How might we remain enthusiastic or cultivate the virtue of zeal in the face of today’s challenges, both personal and societal? As we witness the most recent destruction in Haiti, the horrific situation in Afghanistan, the pernicious gun violence in our city, the continued havoc caused by the pandemic and natural disasters like hurricanes, or the intractable systemic problems of racism, poverty, and war… and on and on… pain, sadness, and anger are perfectly understandable feelings to be experiencing. How do we get from there to enthusiasm or zeal, and why even bother?

One important reason to move towards enthusiasm is because change, whether at the personal, interpersonal, institutional, or societal level, requires it. If we are to move through and past painful emotions and work towards that which can transform, uplift, and create a new reality, we need the energy and vitality of enthusiasm. We need a certain hope and zest for life and for all that is still possible. At DePaul, as a Vincentian university, we must find a way to inspire one another to embody this “zeal.” It is our mission to prepare our graduates to become “agents of transformation throughout their lives” and to address “the great questions of our day, promoting peaceful, just, and equitable solutions to social and environmental challenges.”[4] We should consider enthusiasm, or zeal, an essential Vincentian virtue for our times.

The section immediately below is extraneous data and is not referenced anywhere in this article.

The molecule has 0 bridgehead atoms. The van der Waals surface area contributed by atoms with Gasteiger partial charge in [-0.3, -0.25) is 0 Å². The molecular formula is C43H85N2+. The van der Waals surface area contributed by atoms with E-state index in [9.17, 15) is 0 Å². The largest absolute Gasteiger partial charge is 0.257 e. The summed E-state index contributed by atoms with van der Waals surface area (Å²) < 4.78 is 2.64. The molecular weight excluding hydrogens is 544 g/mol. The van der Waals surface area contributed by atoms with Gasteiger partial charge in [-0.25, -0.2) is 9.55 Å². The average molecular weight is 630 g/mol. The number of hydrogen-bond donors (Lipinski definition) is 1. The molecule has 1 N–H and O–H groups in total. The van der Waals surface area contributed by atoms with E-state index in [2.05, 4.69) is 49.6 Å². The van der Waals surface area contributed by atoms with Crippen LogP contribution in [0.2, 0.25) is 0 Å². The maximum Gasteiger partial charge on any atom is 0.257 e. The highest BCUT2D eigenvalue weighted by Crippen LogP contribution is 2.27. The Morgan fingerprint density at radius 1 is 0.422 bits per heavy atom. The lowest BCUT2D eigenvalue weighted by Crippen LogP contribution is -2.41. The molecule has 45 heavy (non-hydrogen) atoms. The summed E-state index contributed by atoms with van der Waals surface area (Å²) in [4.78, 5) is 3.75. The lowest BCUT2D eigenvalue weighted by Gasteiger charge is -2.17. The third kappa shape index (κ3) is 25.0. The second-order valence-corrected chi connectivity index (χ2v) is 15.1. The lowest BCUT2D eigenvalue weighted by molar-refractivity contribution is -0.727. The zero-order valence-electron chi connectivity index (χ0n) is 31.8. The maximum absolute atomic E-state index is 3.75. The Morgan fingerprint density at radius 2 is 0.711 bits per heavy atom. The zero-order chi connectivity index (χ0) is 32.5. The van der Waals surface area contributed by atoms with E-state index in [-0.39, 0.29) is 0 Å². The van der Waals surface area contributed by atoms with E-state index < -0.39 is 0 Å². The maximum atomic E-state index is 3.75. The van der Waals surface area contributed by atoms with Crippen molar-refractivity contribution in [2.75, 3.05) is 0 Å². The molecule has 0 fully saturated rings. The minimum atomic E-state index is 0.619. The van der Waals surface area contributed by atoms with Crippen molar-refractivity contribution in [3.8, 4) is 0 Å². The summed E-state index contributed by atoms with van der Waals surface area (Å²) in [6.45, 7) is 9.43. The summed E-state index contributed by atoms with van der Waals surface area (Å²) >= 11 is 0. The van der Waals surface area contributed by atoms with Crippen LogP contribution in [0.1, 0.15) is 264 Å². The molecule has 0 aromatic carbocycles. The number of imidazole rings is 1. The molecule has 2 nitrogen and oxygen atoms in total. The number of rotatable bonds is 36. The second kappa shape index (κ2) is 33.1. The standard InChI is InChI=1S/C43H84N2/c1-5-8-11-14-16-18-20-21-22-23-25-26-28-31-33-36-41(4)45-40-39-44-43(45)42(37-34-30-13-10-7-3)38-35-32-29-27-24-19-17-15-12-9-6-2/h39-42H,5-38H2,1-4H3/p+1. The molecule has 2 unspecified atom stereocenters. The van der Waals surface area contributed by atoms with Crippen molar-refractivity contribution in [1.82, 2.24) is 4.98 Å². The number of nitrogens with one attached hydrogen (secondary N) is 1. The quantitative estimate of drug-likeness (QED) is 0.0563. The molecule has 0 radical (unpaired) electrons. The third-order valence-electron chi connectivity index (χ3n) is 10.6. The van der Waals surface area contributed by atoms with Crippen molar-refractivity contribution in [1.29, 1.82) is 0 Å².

• What are the habits that help you to cultivate enthusiasm or a zeal for life?
  • How might you help to foster an enthusiasm for the “spirit of the Mission” in your own area of work, or in your circles of influence at DePaul

Reflection by: Mark Laboe, Associate Vice President, Division of Mission and Ministry

[1] Conference 211, The Five Characteristic Virtues (Common Rules, Chap. II, Art. 14), 22 August 1659, CCD, 12:250. See:

[2] Letter 460, To Pierre Escart, in Annecy, 25 July 1640, Ibid., 2:84. See: https://‌via.library.‌‌vincentian_‌ebooks/27/

[3] Conference 211, Op. Cit., 12:251.

[4] See: DePaul University Mission Statement

Let us Dream